Last July WPG artist member Terry Svat brought her unique print collages on canvas to the gallery, and has been busy ever since with new projects. Read on to learn a little bit more about the work she has been doing over the past year, her studio, and her process.
WPG: It’s been almost a year since your solo exhibition “The Unbroken Line: A Cast of Characters” at WPG, which used iconic and archetypal imagery to deal with themes of life, death, and rebirth. Are you still creating prints in this theme, or has your work shifted?
Svat: After my exhibit in July, there should have been a real let down, but because I had to produce two editions of etchings, one of 75 and one of 20, this didn’t happen. However, when all of that was finished, the let down feeling arrived. All the energy that went into gearing up for the exhibit; exploring ideas, making the prints, getting all prints framed and ready, invitations printed, making price list, final prep-the hanging, reception and the month it is in the gallery. Then… POOF… nothing. This is the general path that I take after exhibits. It is okay to be able to unwind, and let yourself go. Time off is healthy.
Now I am back in the grove or at least I feel that I might be in he grove.
Having found some drawers that were taken from my old kitchen and saved for just this occasion, I began working. I removed all the nails and knobs, prepped, painted and then set to work thinking of how to cover it. I made copies of my canvas prints and attached them to the back of the drawer. (See image, above and to the right)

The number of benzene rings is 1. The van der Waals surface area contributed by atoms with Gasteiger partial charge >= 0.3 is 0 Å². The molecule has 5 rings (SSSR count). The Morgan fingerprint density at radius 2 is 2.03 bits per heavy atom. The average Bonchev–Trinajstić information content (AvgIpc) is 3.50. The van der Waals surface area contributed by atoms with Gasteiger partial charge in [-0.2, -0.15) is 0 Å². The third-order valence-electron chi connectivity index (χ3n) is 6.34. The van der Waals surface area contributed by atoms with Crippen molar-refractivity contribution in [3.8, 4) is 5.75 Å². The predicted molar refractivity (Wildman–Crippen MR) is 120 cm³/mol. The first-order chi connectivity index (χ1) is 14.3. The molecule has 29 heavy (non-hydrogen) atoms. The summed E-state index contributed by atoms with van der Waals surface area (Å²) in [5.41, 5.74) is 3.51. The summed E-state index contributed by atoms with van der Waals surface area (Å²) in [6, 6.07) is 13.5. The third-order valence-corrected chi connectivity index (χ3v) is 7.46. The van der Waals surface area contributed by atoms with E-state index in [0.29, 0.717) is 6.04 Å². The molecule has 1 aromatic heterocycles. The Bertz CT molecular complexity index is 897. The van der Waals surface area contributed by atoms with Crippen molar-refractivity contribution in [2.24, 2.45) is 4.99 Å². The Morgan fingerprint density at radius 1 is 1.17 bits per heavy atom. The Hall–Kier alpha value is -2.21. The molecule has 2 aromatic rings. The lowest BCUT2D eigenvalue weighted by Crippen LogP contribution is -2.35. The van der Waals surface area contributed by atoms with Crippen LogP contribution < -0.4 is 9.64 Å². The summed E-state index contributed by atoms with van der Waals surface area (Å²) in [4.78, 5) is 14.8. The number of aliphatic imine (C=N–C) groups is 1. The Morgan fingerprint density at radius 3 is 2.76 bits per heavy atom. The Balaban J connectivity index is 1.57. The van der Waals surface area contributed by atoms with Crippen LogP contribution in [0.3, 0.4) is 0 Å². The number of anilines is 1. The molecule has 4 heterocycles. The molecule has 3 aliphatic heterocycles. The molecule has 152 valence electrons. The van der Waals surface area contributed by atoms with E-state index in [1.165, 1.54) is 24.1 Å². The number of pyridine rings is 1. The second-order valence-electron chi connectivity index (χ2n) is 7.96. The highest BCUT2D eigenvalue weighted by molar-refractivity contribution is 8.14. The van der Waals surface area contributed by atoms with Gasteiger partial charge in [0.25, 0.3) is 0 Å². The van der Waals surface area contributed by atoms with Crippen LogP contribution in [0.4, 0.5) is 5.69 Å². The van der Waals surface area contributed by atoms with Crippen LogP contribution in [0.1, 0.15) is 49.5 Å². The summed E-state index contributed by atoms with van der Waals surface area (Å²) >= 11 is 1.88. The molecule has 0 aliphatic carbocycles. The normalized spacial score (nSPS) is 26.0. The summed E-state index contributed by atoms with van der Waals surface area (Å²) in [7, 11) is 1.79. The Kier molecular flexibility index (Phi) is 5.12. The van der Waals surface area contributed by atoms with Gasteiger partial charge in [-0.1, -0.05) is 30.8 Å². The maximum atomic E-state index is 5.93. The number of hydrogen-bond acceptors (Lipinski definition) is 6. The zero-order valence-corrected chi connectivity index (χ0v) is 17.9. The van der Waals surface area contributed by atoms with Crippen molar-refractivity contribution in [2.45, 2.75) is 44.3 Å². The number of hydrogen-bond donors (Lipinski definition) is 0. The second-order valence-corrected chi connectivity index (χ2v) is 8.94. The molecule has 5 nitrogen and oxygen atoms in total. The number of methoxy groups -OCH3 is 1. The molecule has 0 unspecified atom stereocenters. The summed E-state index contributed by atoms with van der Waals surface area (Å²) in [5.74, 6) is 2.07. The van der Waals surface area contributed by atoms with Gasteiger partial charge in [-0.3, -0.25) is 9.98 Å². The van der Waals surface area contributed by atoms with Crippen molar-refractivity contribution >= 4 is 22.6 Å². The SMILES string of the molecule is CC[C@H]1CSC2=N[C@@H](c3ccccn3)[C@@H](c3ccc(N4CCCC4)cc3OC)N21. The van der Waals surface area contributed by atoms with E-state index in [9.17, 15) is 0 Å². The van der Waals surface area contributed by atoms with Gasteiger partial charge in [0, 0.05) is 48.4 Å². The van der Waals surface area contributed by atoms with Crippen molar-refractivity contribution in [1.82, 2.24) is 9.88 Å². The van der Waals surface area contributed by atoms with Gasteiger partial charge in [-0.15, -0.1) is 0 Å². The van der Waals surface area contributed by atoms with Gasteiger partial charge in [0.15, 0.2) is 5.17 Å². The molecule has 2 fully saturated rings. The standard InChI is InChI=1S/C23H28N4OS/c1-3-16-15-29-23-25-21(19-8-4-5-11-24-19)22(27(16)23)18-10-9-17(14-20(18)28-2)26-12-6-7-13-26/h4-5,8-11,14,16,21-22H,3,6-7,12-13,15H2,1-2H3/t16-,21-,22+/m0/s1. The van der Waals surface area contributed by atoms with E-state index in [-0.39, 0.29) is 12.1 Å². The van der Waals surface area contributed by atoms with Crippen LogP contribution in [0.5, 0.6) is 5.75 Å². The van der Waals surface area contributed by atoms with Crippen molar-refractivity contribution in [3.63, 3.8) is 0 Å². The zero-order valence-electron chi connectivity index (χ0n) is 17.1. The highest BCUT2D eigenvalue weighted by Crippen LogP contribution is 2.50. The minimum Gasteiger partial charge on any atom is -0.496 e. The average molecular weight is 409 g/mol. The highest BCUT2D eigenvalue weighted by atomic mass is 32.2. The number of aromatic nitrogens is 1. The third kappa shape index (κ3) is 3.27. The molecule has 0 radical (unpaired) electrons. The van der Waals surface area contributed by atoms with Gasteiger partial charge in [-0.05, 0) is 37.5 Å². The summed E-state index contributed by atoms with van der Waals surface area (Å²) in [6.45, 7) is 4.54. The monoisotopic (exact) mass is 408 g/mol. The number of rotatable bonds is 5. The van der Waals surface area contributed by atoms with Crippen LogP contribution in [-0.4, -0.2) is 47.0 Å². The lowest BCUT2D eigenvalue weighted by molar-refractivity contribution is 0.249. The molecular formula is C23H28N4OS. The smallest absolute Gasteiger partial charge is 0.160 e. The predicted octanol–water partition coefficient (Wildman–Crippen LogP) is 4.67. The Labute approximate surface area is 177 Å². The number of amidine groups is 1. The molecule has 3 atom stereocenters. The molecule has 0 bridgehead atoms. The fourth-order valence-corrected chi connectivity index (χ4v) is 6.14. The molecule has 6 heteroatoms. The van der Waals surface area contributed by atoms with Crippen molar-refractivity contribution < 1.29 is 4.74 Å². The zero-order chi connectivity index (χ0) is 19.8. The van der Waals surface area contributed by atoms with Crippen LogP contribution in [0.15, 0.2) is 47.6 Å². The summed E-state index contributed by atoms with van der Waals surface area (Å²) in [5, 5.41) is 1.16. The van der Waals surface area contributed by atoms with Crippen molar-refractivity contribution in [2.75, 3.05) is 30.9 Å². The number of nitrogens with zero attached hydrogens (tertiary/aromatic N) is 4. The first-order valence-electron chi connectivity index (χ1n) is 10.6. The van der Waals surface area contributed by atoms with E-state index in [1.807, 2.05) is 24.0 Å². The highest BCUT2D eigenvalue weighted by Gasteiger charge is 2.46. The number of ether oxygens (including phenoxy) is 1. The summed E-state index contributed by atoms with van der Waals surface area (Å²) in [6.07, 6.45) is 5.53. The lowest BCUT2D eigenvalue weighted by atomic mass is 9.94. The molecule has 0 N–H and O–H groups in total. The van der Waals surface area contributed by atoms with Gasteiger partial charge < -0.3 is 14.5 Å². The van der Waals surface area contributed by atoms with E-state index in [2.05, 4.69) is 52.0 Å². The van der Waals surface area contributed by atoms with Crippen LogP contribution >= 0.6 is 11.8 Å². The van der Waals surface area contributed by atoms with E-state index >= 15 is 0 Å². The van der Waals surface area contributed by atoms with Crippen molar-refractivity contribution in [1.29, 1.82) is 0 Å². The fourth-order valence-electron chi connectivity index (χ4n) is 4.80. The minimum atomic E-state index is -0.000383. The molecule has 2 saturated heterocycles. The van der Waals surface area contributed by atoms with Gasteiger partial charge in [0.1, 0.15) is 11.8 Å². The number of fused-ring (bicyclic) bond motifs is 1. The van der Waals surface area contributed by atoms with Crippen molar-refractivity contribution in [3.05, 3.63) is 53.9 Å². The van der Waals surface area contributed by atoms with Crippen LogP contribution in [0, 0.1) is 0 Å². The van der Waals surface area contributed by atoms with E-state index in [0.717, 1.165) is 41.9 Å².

I found a piece of plexi that I cut to the size of the drawer and I am in the process of etching images of trees from around my neighborhood. These trees have a peculiar fascination for me since they have been severely pruned due to the overhead electrical wiring. I think this is still in keeping with the idea of birth, life, death, and rebirth. Hopefully I will be able to print this image on a piece of Mylar and attach it to front of the drawer, which will be about five inches in front of the canvas images.
WPG: A lot of your work is either on or incorporates hand-made paper. What draws you to this material?
Svat: I have used hand made paper for many years and for most of that time I made it myself. I still do it the old way using a household blender, my own screens, and felts.
Hand made paper is a real pleasure to work with. I love the look, texture, and overall feel of it. I have found that making my own is even more special for I can alter the size, shape, and color of it to fit the image I am about to print. If you look very closely, you can find maybe one or two pieces of handmade paper in the canvas images from my last exhibit but that was difficult to do because the papers I used needed to be thin.
I had more luck using hand made paper with the series on Earthquakes. It lent itself to the fragility of the image, the event, and then my process.
WPG: You work a fair amount with solarplate, which is a non-toxic etching process. Have you experimented with other non-toxic printmaking processes, and if so, what have the results been like? You also share a studio with several other printmakers—are all of you moving towards non-toxic printmaking? Why or why not?
Svat: Yes we have an almost toxic free studio. In the 90’s, we found that we were getting coughs, sore throats, skin problems and the like, and had known for some time how toxic all the materials, solvents were that we were using. We finally bit the bullet. We decided to change over. But that presented a problem. We were all etchers using zinc or copper and acids and solvents to clean up.
We discovered Keith Howard’s method of etching without using acid and toxic solvents called ImagOn. It a photopolymer method of printing using UV light, either sun light or photo floods. He called it non-toxic intaglio printing. Later on we took a one-day workshop in solar plate etching and now have adopted that as our preferred method of printing. It is a more direct method of printing since the plate ready to use and needs no preparation.